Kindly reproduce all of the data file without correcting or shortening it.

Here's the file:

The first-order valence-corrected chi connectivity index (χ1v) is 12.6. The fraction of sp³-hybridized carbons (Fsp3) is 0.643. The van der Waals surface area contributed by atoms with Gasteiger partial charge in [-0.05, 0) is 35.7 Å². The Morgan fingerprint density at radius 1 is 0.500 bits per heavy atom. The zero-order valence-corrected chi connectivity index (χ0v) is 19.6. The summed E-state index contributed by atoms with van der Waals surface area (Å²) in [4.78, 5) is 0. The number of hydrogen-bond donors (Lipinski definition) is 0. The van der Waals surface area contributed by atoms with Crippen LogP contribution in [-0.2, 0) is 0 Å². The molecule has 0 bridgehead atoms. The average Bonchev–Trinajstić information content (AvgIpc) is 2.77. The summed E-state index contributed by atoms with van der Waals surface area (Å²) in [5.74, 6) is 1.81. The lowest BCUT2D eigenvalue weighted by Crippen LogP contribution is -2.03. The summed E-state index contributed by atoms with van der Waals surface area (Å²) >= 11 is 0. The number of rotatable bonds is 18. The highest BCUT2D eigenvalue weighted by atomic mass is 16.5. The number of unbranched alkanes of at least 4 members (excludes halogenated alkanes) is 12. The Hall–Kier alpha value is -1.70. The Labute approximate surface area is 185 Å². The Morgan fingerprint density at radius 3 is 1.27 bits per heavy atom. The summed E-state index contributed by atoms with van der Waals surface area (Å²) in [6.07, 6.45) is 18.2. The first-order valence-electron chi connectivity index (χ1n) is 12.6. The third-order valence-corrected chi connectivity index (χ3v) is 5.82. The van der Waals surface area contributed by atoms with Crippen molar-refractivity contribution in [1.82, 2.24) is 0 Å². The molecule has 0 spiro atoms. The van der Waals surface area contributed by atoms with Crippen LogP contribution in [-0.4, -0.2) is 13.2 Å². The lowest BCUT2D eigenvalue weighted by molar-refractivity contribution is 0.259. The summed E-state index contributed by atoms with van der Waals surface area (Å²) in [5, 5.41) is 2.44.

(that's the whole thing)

The first-order valence-corrected chi connectivity index (χ1v) is 12.6. The fraction of sp³-hybridized carbons (Fsp3) is 0.643. The van der Waals surface area contributed by atoms with Gasteiger partial charge in [-0.05, 0) is 35.7 Å². The Morgan fingerprint density at radius 1 is 0.500 bits per heavy atom. The zero-order valence-corrected chi connectivity index (χ0v) is 19.6. The summed E-state index contributed by atoms with van der Waals surface area (Å²) in [4.78, 5) is 0. The number of hydrogen-bond donors (Lipinski definition) is 0. The van der Waals surface area contributed by atoms with Crippen LogP contribution in [-0.2, 0) is 0 Å². The molecule has 0 bridgehead atoms. The average Bonchev–Trinajstić information content (AvgIpc) is 2.77. The summed E-state index contributed by atoms with van der Waals surface area (Å²) in [5.74, 6) is 1.81. The lowest BCUT2D eigenvalue weighted by Crippen LogP contribution is -2.03. The summed E-state index contributed by atoms with van der Waals surface area (Å²) >= 11 is 0. The number of rotatable bonds is 18. The highest BCUT2D eigenvalue weighted by atomic mass is 16.5. The number of unbranched alkanes of at least 4 members (excludes halogenated alkanes) is 12. The Hall–Kier alpha value is -1.70. The Labute approximate surface area is 185 Å². The Morgan fingerprint density at radius 3 is 1.27 bits per heavy atom. The summed E-state index contributed by atoms with van der Waals surface area (Å²) in [6.07, 6.45) is 18.2. The first-order valence-electron chi connectivity index (χ1n) is 12.6. The third-order valence-corrected chi connectivity index (χ3v) is 5.82. The van der Waals surface area contributed by atoms with Crippen molar-refractivity contribution in [1.82, 2.24) is 0 Å². The molecule has 0 spiro atoms. The van der Waals surface area contributed by atoms with Crippen LogP contribution in [-0.4, -0.2) is 13.2 Å². The lowest BCUT2D eigenvalue weighted by molar-refractivity contribution is 0.259. The summed E-state index contributed by atoms with van der Waals surface area (Å²) in [5, 5.41) is 2.44.